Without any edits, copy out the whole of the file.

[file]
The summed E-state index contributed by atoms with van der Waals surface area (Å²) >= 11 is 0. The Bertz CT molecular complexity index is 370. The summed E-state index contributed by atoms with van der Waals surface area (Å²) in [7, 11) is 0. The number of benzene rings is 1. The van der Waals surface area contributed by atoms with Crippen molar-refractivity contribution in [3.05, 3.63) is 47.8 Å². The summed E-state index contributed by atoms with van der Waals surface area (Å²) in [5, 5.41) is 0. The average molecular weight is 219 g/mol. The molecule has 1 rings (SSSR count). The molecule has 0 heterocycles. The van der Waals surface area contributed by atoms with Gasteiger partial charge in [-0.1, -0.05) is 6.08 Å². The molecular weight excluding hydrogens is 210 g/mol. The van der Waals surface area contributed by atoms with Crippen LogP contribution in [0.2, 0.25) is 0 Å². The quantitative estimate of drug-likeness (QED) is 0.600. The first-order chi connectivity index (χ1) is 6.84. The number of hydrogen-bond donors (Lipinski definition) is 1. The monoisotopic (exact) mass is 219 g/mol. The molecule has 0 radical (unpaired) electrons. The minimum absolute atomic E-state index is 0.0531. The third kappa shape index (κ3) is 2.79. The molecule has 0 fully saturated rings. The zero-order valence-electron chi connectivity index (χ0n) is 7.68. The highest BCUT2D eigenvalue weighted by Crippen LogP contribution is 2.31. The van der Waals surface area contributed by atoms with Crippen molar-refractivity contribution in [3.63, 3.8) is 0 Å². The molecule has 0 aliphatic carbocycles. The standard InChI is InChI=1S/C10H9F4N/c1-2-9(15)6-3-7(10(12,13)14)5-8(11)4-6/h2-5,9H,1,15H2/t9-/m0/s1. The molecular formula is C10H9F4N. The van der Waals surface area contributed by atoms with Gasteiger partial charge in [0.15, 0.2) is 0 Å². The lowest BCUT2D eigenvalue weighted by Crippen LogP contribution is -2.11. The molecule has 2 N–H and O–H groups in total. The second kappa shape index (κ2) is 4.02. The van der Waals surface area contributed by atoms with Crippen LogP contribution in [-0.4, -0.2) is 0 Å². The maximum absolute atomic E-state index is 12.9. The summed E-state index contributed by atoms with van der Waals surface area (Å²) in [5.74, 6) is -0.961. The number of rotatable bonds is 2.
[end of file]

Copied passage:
The summed E-state index contributed by atoms with van der Waals surface area (Å²) >= 11 is 0. The Bertz CT molecular complexity index is 370. The summed E-state index contributed by atoms with van der Waals surface area (Å²) in [7, 11) is 0. The number of benzene rings is 1. The van der Waals surface area contributed by atoms with Crippen molar-refractivity contribution in [3.05, 3.63) is 47.8 Å². The summed E-state index contributed by atoms with van der Waals surface area (Å²) in [5, 5.41) is 0. The average molecular weight is 219 g/mol. The molecule has 1 rings (SSSR count). The molecule has 0 heterocycles. The van der Waals surface area contributed by atoms with Gasteiger partial charge in [-0.1, -0.05) is 6.08 Å². The molecular weight excluding hydrogens is 210 g/mol. The van der Waals surface area contributed by atoms with Crippen LogP contribution in [0.2, 0.25) is 0 Å². The quantitative estimate of drug-likeness (QED) is 0.600. The first-order chi connectivity index (χ1) is 6.84. The number of hydrogen-bond donors (Lipinski definition) is 1. The monoisotopic (exact) mass is 219 g/mol. The molecule has 0 radical (unpaired) electrons. The minimum absolute atomic E-state index is 0.0531. The third kappa shape index (κ3) is 2.79. The molecule has 0 fully saturated rings. The zero-order valence-electron chi connectivity index (χ0n) is 7.68. The highest BCUT2D eigenvalue weighted by Crippen LogP contribution is 2.31. The van der Waals surface area contributed by atoms with Crippen molar-refractivity contribution in [3.63, 3.8) is 0 Å². The molecule has 0 aliphatic carbocycles. The standard InChI is InChI=1S/C10H9F4N/c1-2-9(15)6-3-7(10(12,13)14)5-8(11)4-6/h2-5,9H,1,15H2/t9-/m0/s1. The molecular formula is C10H9F4N. The van der Waals surface area contributed by atoms with Gasteiger partial charge in [0.15, 0.2) is 0 Å². The lowest BCUT2D eigenvalue weighted by Crippen LogP contribution is -2.11. The molecule has 2 N–H and O–H groups in total. The second kappa shape index (κ2) is 4.02. The van der Waals surface area contributed by atoms with Crippen LogP contribution in [-0.4, -0.2) is 0 Å². The maximum absolute atomic E-state index is 12.9. The summed E-state index contributed by atoms with van der Waals surface area (Å²) in [5.74, 6) is -0.961. The number of rotatable bonds is 2.